Google’s Larry Page realizes that social should be in the operating system

Alexia Tsotsis has a gift for attention-grabbing headlines, and today’s piece on Vic Gundoltra’s hasty departure from Google after leading the push on Google+ since 2011 is no exception. She titles it Google+ Is Walking Dead, which I think is not quite right, although the service is being scaled down dramatically, according to her and Matthew Panzarino’s sources:

According to two sources, Google has apparently been reshuffling the teams that used to form the core of Google+, a group numbering between 1,000 and 1,200 employees. We hear that there’s a new building on campus, so many of those people are getting moved physically, as well — not necessarily due to Gundotra’s departure.
As part of these staff changes, the Google Hangouts team will be moving to the Android team, and it’s likely that the photos team will follow, these people said. Basically, talent will be shifting away from the Google+ kingdom and towards Android as a platform, we’re hearing.
Taking Gundotra’s place inside Google will be David Besbris, though we hear that parts of Google+ are under “the person responsible for Chrome,” according to one source. It’s not clear if this is Sundar Pichai, Google’s head of Chrome and Android, or why this would happen. “It’s complicated,” our source said. Google PR denies this account.

Google always had a straddle going with Google+, and this is the point at which they are falling back to the best side of the bet. I wrote back in 2011, right after the launch in Life As A Mosaic, Not A Monolith: What Google+ Means:

My natural drift — and I think other people’s too, in time — will be away from massive all-in-one tools, and toward a mosaic of highly specialized apps. Behind this are a pair of twinned trends, major threads in the liquid media theme I have been developing over the past months.
The first is the transition toward connected apps, courtesy of the rise of genius mobile devices (genius = way beyond smart) […].
The flipside of the rise of apps is the fall of the browser. The browser is a kludge, a way to shoehorn the web onto PCs, made necessary because the operating systems around when the web was invented were inward focused: they were all about applications, files and folders on the hard drive. But we have gone far enough toward always-on that we will have dozens of web-aware and web-dependent apps on our genius devices, and only occasionally open the browser for old-time website browsing.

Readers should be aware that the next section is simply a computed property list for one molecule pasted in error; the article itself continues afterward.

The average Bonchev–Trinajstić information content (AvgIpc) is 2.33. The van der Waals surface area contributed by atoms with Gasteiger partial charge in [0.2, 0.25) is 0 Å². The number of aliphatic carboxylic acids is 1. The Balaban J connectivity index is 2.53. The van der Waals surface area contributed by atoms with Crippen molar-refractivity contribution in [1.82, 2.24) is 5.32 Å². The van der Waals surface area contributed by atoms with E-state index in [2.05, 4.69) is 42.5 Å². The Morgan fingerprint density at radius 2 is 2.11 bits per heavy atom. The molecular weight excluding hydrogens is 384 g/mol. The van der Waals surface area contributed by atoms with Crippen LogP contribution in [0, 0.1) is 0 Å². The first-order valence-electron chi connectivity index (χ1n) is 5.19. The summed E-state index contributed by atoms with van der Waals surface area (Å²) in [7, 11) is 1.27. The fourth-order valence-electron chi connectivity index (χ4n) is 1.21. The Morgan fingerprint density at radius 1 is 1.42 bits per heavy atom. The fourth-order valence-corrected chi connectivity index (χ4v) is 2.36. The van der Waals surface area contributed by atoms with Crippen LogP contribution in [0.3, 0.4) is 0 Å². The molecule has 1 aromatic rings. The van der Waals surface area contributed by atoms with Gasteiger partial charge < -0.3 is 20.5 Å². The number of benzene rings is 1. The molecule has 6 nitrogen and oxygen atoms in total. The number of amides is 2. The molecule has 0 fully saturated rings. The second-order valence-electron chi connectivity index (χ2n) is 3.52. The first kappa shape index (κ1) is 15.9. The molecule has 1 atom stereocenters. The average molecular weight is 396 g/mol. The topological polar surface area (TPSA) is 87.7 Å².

Apps are the tiles of the new mosaic, our composite life online.
And Google+ is a deft straddle, with one foot in the old world and the other in the new. Google+ is currently a browser based system, but it is relatively easy to imagine the core functionality implemented in a next generation Android, and all the tools — like Circles and Hangouts — accessed as complementary apps, along with dozens or hundreds of others built by Google or a growing ecology of developers.
Of course, Apple will respond in kind, and is perhaps a step or two ahead with its Twitter partnership, and its plan to integrate Twitter into iOS 5. So we can expect a similar flowering of iOS 5 apps that build on a core of social capabilities, and that will allow app developers to leverage profiles, following, streams, and other foundational social componentry at the OS level.
By lowering the core elements of sociality into the infrastructure, Google and Apple will be setting the stage for a new generation of app development, and therefore, user experience. Which will mean an acceleration of the transition for us, as users, from monolith to mosaic.
Google+ shows that Google is going to make that transition, and it will be Apple and Google that will be defining the next ten years of the social revolution, as a result.

I admit that I was optimistic about Apple’s ability to shift into the social web — but Steve Jobs illness and later death was a major distraction for the firm. And in 2011 I thought Google would have made the move that Page is apparently now getting around to, after kicking out Gundoltra — and presumably his protegé, Bradley Horowitz, soon — the faction that wanted the monolithic Google+ to ‘win’ the war against the monolithic Facebook.
But that is the last war, a war clearly lost. And Facebook has moved to the app era, with acquisitions like Instagram, Whatsapp, and Moves, and new in house projects like Paper. Page has decided to embed the social infrastructure of Google+ into the operating system — in Android and Chrome — where it always belonged. Then we can finally have the next social era, which we won’t call social anymore, because it will be ubiquitous. Just like we don’t generally think about the air we are moving around in, and the fish doesn’t see the water.